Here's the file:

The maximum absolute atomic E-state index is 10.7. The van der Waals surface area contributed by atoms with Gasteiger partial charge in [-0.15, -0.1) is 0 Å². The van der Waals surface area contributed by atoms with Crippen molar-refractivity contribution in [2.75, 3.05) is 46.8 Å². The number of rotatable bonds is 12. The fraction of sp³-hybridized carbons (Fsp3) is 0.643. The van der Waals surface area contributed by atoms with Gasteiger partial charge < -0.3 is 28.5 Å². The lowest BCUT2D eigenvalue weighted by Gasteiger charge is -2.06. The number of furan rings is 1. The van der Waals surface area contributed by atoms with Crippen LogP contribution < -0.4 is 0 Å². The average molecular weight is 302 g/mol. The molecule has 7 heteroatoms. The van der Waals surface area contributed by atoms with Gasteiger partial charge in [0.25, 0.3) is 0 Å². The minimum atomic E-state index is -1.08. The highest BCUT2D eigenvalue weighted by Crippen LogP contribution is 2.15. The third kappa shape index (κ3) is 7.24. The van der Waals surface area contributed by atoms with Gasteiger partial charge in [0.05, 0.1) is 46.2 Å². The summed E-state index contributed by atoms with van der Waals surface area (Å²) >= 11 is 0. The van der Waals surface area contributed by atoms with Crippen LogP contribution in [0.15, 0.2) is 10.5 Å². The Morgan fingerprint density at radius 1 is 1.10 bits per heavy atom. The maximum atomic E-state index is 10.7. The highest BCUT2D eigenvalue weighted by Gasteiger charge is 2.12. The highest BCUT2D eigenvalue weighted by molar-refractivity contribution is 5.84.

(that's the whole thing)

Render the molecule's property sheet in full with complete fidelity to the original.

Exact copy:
The maximum absolute atomic E-state index is 10.7. The van der Waals surface area contributed by atoms with Gasteiger partial charge in [-0.15, -0.1) is 0 Å². The van der Waals surface area contributed by atoms with Crippen molar-refractivity contribution in [2.75, 3.05) is 46.8 Å². The number of rotatable bonds is 12. The fraction of sp³-hybridized carbons (Fsp3) is 0.643. The van der Waals surface area contributed by atoms with Gasteiger partial charge < -0.3 is 28.5 Å². The lowest BCUT2D eigenvalue weighted by Gasteiger charge is -2.06. The number of furan rings is 1. The van der Waals surface area contributed by atoms with Crippen LogP contribution < -0.4 is 0 Å². The average molecular weight is 302 g/mol. The molecule has 7 heteroatoms. The van der Waals surface area contributed by atoms with Gasteiger partial charge in [0.25, 0.3) is 0 Å². The minimum atomic E-state index is -1.08. The highest BCUT2D eigenvalue weighted by Crippen LogP contribution is 2.15. The third kappa shape index (κ3) is 7.24. The van der Waals surface area contributed by atoms with Gasteiger partial charge in [0.05, 0.1) is 46.2 Å². The summed E-state index contributed by atoms with van der Waals surface area (Å²) >= 11 is 0. The van der Waals surface area contributed by atoms with Crippen LogP contribution in [0.15, 0.2) is 10.5 Å². The Morgan fingerprint density at radius 1 is 1.10 bits per heavy atom. The maximum atomic E-state index is 10.7. The highest BCUT2D eigenvalue weighted by Gasteiger charge is 2.12. The highest BCUT2D eigenvalue weighted by molar-refractivity contribution is 5.84.